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OpAmps

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drkidd22

Member
Hello,

I'm new to the omp amp world and would like some advice on a circuit I have. The objective is to be able to tweak the pot so that I can send a signal out the opamp to a microchip's analog input pin.

In the simulation when I tweak the pot pin 1 of the opamp never changer, but the voltage going into its pin 3 does.

Any advice will be appreciated.
 
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BrownOut

Banned
Probably need to connect -24V to the opamp's "Ground" pin. My guess the output is already at 0V and has nowhere to go.
 
It would help if we knew what you were trying to do with this circuit. What kind of microchip, there are literally millions. Did you mean a microcontroller? If so the op-amp needs a very strict +5V. R6 and R7 are not connected to anything, is there a reason for that? You have if configured in a very odd way, but BrownOut is right it is a dual rail op-amp and would definitely work better if it had a dual rail supply. If you want, http://www.datasheetcatalog.org/datasheet/texasinstruments/opa2604.pdf there is the data-sheet.
 

audioguru

Well-Known Member
Most Helpful Member
The voltage gain of your opamp is R1/R5 (+1)= 6. So the 10V input is trying to be amplified to +60V which is impossible. Then the output of the opamp is always as high as it can go.

The pot affects the voltage at pin 2 slightly but not at pin 3.
 

SneaKSz

Member
I think its a useless circuit .. R6& R7 arent even connected. I dont think that vo = Vin . ( 1 + R1/R5 ) because you also apply a voltage on the inverting input ( R11 & R9)
 

audioguru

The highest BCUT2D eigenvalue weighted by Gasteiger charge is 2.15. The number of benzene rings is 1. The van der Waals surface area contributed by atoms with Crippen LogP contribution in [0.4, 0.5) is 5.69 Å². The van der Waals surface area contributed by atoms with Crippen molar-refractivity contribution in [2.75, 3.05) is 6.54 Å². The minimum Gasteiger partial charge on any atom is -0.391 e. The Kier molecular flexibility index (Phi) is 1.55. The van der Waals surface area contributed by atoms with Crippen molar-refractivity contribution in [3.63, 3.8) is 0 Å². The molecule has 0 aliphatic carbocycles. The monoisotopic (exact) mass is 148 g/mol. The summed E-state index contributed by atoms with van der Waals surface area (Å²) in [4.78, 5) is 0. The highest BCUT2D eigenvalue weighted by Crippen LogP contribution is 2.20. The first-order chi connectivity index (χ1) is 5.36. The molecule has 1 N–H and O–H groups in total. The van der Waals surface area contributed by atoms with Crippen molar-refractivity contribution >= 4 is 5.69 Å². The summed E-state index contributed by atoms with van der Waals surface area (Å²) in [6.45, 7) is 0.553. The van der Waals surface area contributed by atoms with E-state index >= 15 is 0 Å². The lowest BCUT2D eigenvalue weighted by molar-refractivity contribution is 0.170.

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I think its a useless circuit .. R6& R7 arent even connected.
maybe they are the load. The opamp works fine without them.

I dont think that vo = Vin . ( 1 + R1/R5 ) because you also apply a voltage on the inverting input ( R11 & R9)
The (+) input is +10V and the (-) input is almost at 0V. The gain is 6 so the output is saturated near the positive supply voltage.
 

drkidd22

Member
You are right audioguru, There is a purpose for R6 and R7, I will post the complete circuit today.
the gain at 6 is what I also calculated, but once I put in the rest of the circuit maybe ya can help me out understand it thanks.
 

drkidd22

Member
Here is the updated circuit.
All I'm trying to do is understand how it works.
I have tested it on a bread board and it works ok, but I have no idea how it really works.
 

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audioguru

Well-Known Member
Most Helpful Member
When you turn on the power supply, the output of the opamp goes high which turns on the LED in the opto-isolator strongly which turns on the transistor in the opto, which causes the (-) input of the opamp to go positive which reduces the output of the opamp which reduces the currents in the opto.
 
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